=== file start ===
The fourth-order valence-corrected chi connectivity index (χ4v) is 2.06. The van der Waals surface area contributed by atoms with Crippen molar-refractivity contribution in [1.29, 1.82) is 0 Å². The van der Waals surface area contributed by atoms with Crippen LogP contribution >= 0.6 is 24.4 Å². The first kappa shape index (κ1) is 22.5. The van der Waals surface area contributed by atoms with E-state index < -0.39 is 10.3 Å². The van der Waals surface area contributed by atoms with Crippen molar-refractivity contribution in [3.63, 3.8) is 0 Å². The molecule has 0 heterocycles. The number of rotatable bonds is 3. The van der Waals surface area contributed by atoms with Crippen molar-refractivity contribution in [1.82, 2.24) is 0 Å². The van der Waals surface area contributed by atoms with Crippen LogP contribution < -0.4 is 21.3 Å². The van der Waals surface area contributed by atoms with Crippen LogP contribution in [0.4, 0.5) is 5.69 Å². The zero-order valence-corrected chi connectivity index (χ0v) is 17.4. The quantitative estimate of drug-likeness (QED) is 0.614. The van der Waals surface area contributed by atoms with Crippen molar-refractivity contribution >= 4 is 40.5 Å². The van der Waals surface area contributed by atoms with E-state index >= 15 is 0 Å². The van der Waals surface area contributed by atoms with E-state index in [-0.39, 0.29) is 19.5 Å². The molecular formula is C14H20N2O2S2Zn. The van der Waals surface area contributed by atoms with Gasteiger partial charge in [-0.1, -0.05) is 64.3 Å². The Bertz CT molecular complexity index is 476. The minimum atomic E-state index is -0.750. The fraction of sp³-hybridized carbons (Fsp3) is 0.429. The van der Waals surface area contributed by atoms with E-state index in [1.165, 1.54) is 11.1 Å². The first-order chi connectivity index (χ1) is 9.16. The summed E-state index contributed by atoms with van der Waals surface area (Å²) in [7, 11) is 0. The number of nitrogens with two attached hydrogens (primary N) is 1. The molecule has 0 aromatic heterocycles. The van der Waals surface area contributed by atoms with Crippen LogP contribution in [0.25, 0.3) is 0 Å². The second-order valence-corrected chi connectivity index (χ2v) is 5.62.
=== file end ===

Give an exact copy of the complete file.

The fourth-order valence-corrected chi connectivity index (χ4v) is 2.06. The van der Waals surface area contributed by atoms with Crippen molar-refractivity contribution in [1.29, 1.82) is 0 Å². The van der Waals surface area contributed by atoms with Crippen LogP contribution >= 0.6 is 24.4 Å². The first kappa shape index (κ1) is 22.5. The van der Waals surface area contributed by atoms with E-state index < -0.39 is 10.3 Å². The van der Waals surface area contributed by atoms with Crippen molar-refractivity contribution in [3.63, 3.8) is 0 Å². The molecule has 0 heterocycles. The number of rotatable bonds is 3. The van der Waals surface area contributed by atoms with Crippen molar-refractivity contribution in [1.82, 2.24) is 0 Å². The van der Waals surface area contributed by atoms with Crippen LogP contribution < -0.4 is 21.3 Å². The van der Waals surface area contributed by atoms with Crippen LogP contribution in [0.4, 0.5) is 5.69 Å². The zero-order valence-corrected chi connectivity index (χ0v) is 17.4. The quantitative estimate of drug-likeness (QED) is 0.614. The van der Waals surface area contributed by atoms with Crippen molar-refractivity contribution >= 4 is 40.5 Å². The van der Waals surface area contributed by atoms with E-state index >= 15 is 0 Å². The van der Waals surface area contributed by atoms with E-state index in [-0.39, 0.29) is 19.5 Å². The molecular formula is C14H20N2O2S2Zn. The van der Waals surface area contributed by atoms with Gasteiger partial charge in [-0.1, -0.05) is 64.3 Å². The Bertz CT molecular complexity index is 476. The minimum atomic E-state index is -0.750. The fraction of sp³-hybridized carbons (Fsp3) is 0.429. The van der Waals surface area contributed by atoms with E-state index in [1.165, 1.54) is 11.1 Å². The first-order chi connectivity index (χ1) is 9.16. The summed E-state index contributed by atoms with van der Waals surface area (Å²) in [7, 11) is 0. The number of nitrogens with two attached hydrogens (primary N) is 1. The molecule has 0 aromatic heterocycles. The van der Waals surface area contributed by atoms with Crippen LogP contribution in [0.25, 0.3) is 0 Å². The second-order valence-corrected chi connectivity index (χ2v) is 5.62.